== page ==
Friday, December 13, 2013

Precipitous decline in complaints against Mexican troops in 2013, Human Rights Commission reports

Guadalajara -
Mexico's National Human Rights Commission (CNDH) reports that complaints against armed forces personnel for alleged mistreatment of civilians dropped 50% in the year about to end.

Foreign monitors, particularly Human Rights Watch, have repeatedly criticized the Mexican army for claimed human rights violations during the country's arduous drug war, launched seven years ago this week by former president Felipe Calderón Hinojosa. The evidence the organization has produced has been anemic in the extreme, however. Hype always present in Mexico's drug war, especially when HRW comes to town.

CNDH president Raúl Plascencia Villanueva called the reduction in complaints "notable" and praised that nation's top military brass.

In August 2012 Mexico's Supreme Judicial Court stripped military courts of criminal jurisdiction in offenses committed against civilian victims, to eliminate alleged bias in favor of accused personnel. In most countries, including the United States, troops charged with assaulting noncombatants while in the operational theater must be tried by courts martial, not before ordinary civilian criminal tribunals.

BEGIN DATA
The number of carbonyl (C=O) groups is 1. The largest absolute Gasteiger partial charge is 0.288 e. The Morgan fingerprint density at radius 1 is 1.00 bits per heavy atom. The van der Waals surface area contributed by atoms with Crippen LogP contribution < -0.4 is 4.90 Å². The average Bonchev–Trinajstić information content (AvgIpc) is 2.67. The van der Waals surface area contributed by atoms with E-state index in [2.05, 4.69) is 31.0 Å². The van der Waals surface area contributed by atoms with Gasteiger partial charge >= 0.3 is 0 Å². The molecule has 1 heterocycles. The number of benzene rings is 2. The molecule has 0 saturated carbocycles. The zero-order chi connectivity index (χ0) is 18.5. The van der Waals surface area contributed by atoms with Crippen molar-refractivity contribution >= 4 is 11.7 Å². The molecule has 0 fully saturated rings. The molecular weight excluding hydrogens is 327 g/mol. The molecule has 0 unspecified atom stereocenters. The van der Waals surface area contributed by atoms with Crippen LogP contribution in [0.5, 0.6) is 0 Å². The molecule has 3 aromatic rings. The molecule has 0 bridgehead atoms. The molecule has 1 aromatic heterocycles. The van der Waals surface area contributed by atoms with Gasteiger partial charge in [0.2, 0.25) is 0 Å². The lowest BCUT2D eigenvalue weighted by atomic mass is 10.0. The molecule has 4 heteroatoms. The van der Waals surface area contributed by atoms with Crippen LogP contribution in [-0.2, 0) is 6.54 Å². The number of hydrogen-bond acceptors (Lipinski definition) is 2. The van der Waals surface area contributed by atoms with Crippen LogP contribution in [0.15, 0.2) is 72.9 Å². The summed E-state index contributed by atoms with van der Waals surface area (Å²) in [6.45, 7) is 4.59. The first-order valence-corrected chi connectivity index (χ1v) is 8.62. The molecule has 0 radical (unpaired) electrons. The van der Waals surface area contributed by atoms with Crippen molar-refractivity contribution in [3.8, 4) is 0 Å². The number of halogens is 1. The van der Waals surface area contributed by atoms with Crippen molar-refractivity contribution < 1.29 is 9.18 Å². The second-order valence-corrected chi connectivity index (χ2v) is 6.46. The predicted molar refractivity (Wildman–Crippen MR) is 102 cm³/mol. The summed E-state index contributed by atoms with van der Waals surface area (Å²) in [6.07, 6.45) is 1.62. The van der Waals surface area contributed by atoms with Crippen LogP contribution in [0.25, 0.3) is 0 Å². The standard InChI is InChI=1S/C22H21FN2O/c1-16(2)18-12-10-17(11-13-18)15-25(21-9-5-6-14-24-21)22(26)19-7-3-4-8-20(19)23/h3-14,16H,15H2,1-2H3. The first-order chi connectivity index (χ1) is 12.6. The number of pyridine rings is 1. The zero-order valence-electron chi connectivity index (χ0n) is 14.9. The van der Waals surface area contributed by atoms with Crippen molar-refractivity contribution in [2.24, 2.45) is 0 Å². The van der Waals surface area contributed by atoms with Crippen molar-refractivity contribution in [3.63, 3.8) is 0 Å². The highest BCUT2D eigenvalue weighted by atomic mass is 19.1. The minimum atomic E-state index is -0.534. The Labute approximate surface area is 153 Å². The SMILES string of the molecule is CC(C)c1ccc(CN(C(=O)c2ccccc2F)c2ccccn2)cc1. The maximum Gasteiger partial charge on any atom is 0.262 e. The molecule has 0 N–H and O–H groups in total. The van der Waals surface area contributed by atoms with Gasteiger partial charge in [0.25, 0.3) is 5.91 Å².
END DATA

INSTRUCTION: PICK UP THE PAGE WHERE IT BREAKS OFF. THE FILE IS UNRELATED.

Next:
Feb. 1 - HRW's latest condemnation of Mexican drug war reveals how little it understands conflict
Apr. 11 - Mexico's troublesome policías comunitarias will prompt some to argue Failed State theories
Dec. 2 - Use of military forces in Mexican drug war increases under president Enrique Peña Nieto
Dec. 5 - U.N. selects Mexico's Supreme Court for prestigious Defense of Human Rights Award

Dec. 16, 2011 - Mexico apologizes for rape of 17 year old - after a decade of litigation seeking dignity

© MGRR 2013. All rights reserved. This article may be cited or briefly quoted with proper attribution or a hyperlink, but not reproduced without permission.

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